UN News Centre
15 June 2010
(…) The Secretary-General voiced deep concern about the violence, especially given the inter-ethnic character of the unrest, in a separate phone call with Russian Foreign Minister Sergei Lavrov.
(…) Meanwhile, a group of UN human rights experts today voiced their alarm and deep concern about ethnic tensions that have erupted into violence in Kyrgyzstan, including the cities of Osh and Jalalabad.
“Putting a stop to the current violence and preventing its further escalation or spreading to other areas must be the first priority of the provisional Government. The security of those from all ethnic groups, including all minorities in Kyrgyzstan, must be protected,” they stated in a news release.
“The true causes of the tensions should be fully analyzed and addressed to help ensure that this appalling situation cannot happen again,” added the experts – Gay McDougall, Independent Expert on minority issues; Philip Alston, Special Rapporteur on extrajudicial, summary or arbitrary executions; and Githu Muigai, Special Rapporteur on contemporary forms of racism, racial discrimination, xenophobia and related intolerance.(…)
Click here to read the full story. Also see the statement of the SG on the situation in Kyrgystan here.
 
II. Calls for Action from Civil Society
 
1. Open Statement on the Situation in Kyrgyzstan
Global Centre for the Responsibility to Protect
15 June 2010
 
United Nations (UN) member states must uphold their 2005 commitment to the responsibility to protect and take immediate action to protect populations from crimes against humanity and ethnic cleansing in Kyrgyzstan. The last five days have seen echoes of the very atrocities that gave rise to the rallying cry of “never again” in the wake of the Holocaust, Bosnia, and Rwanda: images of burnt corpses, destroyed homes, and hundreds of thousands of people driven from their homes, many stuck at a closed border. Kyrgyzstan’s government has pleaded for assistance to halt the violence and with each passing day lives are lost. There is no excuse for inaction. Failure to act will cost more lives.
                                                                                                                               
Already, at least 170 people are known to have been killed and 2,000 injured, primarily ethnic Uzbeks, with the Office of the UN High Commissioner for Refugees reporting today that 275,000 have been displaced as interethnic violence has spread from Osh to Kyrgyzstan’s second largest city, Jalalabad. The attacks, carried out by groups of armed men, appear, as the UN High Commissioner for Human Rights Navi Pillay noted, premeditated and targeted against ethnic Uzbeks. These armed groups continue to terrorize ethnic Uzbek communities unimpeded as there is no robust military or police presence to deter them. While the situation in Osh appears calmer today, violence in Jalalabad continues and the risk of escalating, deadly violence remains.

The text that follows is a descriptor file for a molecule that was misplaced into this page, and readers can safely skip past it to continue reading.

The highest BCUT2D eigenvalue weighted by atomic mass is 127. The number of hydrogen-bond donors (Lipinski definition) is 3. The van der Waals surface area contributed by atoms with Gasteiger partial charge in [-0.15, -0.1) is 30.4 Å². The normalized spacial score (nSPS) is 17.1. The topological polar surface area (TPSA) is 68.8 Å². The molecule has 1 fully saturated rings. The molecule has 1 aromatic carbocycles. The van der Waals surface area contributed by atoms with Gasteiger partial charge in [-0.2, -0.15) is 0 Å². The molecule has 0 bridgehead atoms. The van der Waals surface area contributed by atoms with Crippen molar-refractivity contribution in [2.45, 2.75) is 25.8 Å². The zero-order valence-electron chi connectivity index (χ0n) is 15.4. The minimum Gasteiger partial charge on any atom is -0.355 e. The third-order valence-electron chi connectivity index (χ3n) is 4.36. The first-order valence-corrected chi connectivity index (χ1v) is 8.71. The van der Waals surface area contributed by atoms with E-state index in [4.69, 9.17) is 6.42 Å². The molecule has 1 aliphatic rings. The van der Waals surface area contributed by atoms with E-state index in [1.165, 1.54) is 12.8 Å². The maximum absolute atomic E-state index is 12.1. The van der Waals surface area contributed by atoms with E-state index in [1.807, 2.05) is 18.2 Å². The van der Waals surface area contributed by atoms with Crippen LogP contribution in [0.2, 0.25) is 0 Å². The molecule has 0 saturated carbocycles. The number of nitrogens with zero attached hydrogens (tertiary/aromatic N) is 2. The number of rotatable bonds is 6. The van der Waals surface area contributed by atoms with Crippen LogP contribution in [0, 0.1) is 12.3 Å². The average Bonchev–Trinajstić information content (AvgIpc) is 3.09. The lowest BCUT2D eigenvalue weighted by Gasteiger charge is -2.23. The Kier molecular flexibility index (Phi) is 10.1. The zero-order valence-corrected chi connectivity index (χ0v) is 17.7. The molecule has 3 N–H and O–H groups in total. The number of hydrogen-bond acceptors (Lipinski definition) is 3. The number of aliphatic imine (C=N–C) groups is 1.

The Kyrgyz government has the primary responsibility to halt the violence and protect their population. Yet they have already recognized that their forces have been overrun and that they are unable to uphold their responsibility and have asked for help. Russia was asked to provide military assistance, yet appears unwilling to intervene. Nor has the regional security organization, the Collective Security Treaty Organization (CSTO), offered military assistance. The United States, the European Union (EU), the Organization for Security and Cooperation in Europe (OSCE), the North Atlantic Treaty Organization (NATO), and the UN have similarly failed to offer the military or police assistance desperately needed to quell the violence and provide immediate protection to the people at risk.
 
A multi-pronged international response is now needed to save lives. The priority is for the UN Security Council to authorize a two-phase operation to deter and halt atrocities. The first phase would be a time-limited multilateral force, consisting of both military and police, led possibly by Russia and the CSTO, to assist the Kyrgyzstan forces in halting the violence and creating a secure environment for the provision of humanitarian assistance in Osh, Jalalabad, and at the border crossing with Uzbekistan. This initial, short-term deployment should be followed by a UN, EU, or OSCE mission consisting of a strong international police force and a mandate to strengthen state capacity for good governance, rule of law, and security sector reform and to provide mediation and dispute resolution assistance.